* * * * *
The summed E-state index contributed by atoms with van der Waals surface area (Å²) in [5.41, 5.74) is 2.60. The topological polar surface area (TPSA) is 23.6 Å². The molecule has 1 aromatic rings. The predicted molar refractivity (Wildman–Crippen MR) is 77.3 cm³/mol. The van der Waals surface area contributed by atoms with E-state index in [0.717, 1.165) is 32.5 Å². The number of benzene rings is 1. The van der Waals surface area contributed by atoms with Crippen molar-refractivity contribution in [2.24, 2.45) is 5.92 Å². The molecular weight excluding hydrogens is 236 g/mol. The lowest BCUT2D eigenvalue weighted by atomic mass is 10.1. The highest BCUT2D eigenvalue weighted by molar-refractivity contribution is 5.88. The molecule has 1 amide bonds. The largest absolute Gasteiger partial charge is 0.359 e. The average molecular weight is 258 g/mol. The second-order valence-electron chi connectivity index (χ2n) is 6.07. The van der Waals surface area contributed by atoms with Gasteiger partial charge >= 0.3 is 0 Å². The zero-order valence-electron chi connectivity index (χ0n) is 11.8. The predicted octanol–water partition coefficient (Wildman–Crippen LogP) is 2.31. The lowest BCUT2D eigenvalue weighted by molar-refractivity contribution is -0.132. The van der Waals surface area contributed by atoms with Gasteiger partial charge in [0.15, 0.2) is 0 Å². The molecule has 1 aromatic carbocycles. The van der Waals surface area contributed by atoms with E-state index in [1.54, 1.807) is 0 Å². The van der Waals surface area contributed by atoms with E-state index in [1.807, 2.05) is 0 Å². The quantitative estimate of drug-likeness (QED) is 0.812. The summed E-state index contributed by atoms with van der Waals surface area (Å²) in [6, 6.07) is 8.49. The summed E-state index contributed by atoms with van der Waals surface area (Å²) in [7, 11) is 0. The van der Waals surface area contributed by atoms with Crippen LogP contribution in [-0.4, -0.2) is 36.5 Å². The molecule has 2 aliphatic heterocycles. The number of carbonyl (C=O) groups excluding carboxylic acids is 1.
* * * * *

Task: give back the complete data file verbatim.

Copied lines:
The summed E-state index contributed by atoms with van der Waals surface area (Å²) in [5.41, 5.74) is 2.60. The topological polar surface area (TPSA) is 23.6 Å². The molecule has 1 aromatic rings. The predicted molar refractivity (Wildman–Crippen MR) is 77.3 cm³/mol. The van der Waals surface area contributed by atoms with E-state index in [0.717, 1.165) is 32.5 Å². The number of benzene rings is 1. The van der Waals surface area contributed by atoms with Crippen molar-refractivity contribution in [2.24, 2.45) is 5.92 Å². The molecular weight excluding hydrogens is 236 g/mol. The lowest BCUT2D eigenvalue weighted by atomic mass is 10.1. The highest BCUT2D eigenvalue weighted by molar-refractivity contribution is 5.88. The molecule has 1 amide bonds. The largest absolute Gasteiger partial charge is 0.359 e. The average molecular weight is 258 g/mol. The second-order valence-electron chi connectivity index (χ2n) is 6.07. The van der Waals surface area contributed by atoms with Gasteiger partial charge >= 0.3 is 0 Å². The zero-order valence-electron chi connectivity index (χ0n) is 11.8. The predicted octanol–water partition coefficient (Wildman–Crippen LogP) is 2.31. The lowest BCUT2D eigenvalue weighted by molar-refractivity contribution is -0.132. The van der Waals surface area contributed by atoms with Gasteiger partial charge in [0.15, 0.2) is 0 Å². The molecule has 1 aromatic carbocycles. The van der Waals surface area contributed by atoms with E-state index in [1.54, 1.807) is 0 Å². The van der Waals surface area contributed by atoms with E-state index in [1.807, 2.05) is 0 Å². The quantitative estimate of drug-likeness (QED) is 0.812. The summed E-state index contributed by atoms with van der Waals surface area (Å²) in [6, 6.07) is 8.49. The summed E-state index contributed by atoms with van der Waals surface area (Å²) in [7, 11) is 0. The van der Waals surface area contributed by atoms with Crippen LogP contribution in [-0.4, -0.2) is 36.5 Å². The molecule has 2 aliphatic heterocycles. The number of carbonyl (C=O) groups excluding carboxylic acids is 1.